Bookstores Make Me Wonder What I’m Doing With My Life

Walking into a bookstore isn’t simple for me. It’s therapy, and it’s my favorite kind of store, but it also raises existential questions, like:

How many books am I going to read before I die? 

I once asked an associate at Barnes & Noble how many unique titles were in our location. He said about 9,000. If I wanted to read every book in my local Barnes & Noble, and if I live 70 more years, that would equate to 128 books per year. More than ten per month.

What if I only live to be 85? That would require a pace of 163 books per year. It’s already clear. I’ll never read the amount of books in a single store.

My realistic pace is much slower. I’ve read more books this year than ever before, averaging 3 per month. This would put me at a humble 1,980 books when I’m 85.

Standing in the Barnes and realizing that I will only be able to read a quarter of this amount of books in my life if I’m supremely diligent illustrates what I‘ll be able to do with my time, or more painfully, what I won’t.

Not all of those 9,000 unique titles interesting or even good, but some of them are time-tested art which millions of people have found insightful on the human experience.

If all but the good stuff was thrown out, leaving a purified book store of only the best works, this still doesn’t solve all my problems. This is just one bookstore! How many other books are in this world that would illuminate my understanding and leave me speechless? There are words on a page in a book right now that would shift the course of my life, and I will never read them.

I mourn this. I’m greedy for knowledge. I want it all. 

Then I calm down and start to wonder something else.

Which books will I end up reading? 

How can I possibly determine which ones to put on my tiny list? Fortunately, people have been thinking about this for a long time and making lists. But which list?

The Art of Manliness has a good one. They also have a series of posts on the Libraries of Famous Men, like Theodore Roosevelt. A writer on Medium, Joel Patrick, pulled reading lists from the Harvard Book Store, Amazon, the Art of Manliess list above, and 5 other great sources, and hired a virtual assistant to comb through them and find the overlapping books. You can check out his ultimate, refined list here. I’m currently trying to follow this list, but I keep getting distracted with books that are more interesting in the moment.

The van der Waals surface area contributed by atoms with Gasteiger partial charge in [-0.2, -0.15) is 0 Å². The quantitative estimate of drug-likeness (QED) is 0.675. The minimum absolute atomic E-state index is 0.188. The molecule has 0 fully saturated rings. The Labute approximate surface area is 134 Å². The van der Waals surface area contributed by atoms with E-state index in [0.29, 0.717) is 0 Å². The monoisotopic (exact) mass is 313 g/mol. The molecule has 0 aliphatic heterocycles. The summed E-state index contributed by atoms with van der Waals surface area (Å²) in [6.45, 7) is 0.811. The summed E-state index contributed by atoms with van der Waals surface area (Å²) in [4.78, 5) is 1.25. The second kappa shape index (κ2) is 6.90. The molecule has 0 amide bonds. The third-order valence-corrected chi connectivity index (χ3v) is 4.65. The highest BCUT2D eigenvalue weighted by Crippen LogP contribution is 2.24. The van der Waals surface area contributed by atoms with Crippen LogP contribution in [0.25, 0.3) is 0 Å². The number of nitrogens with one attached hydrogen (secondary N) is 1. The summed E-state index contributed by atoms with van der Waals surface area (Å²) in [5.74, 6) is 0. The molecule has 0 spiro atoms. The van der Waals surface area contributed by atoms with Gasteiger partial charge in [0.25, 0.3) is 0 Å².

When I’m standing in the bookstore there’s the thought that towers above them all:

How much work is represented in this room? 

A bookshelf is a skyline. The stacks of books are just as quiet as the view of Lower Manhattan from Brooklyn. For all we know, some of the chapters in those books took as long to write as a floor of a skyscraper took to build. Behind every book is the sweat and blood of an author who showed up to work every day for a long time, which is to say nothing of the life experiences that shaped them from their birth until they picked up their pen.

There the books sit, humbly holding all that knowledge, never shoving it in your face, only beckoning you to search it out. I love the silence of the bookstore, but in that silence I hear the diligent labor of the creators yelling at me and calling me to account.

What am I doing with my life? I grow impatient if a video edit (I create videos for a living) takes 30-40 hours. Do I have it in me to spend months or even years creating something that will for most people only be seen at a distance? Am I capable of the long push it takes to make something significant? Will I ever flip the switch from a habitual consumer to a habitual creator? Not if I waste my time.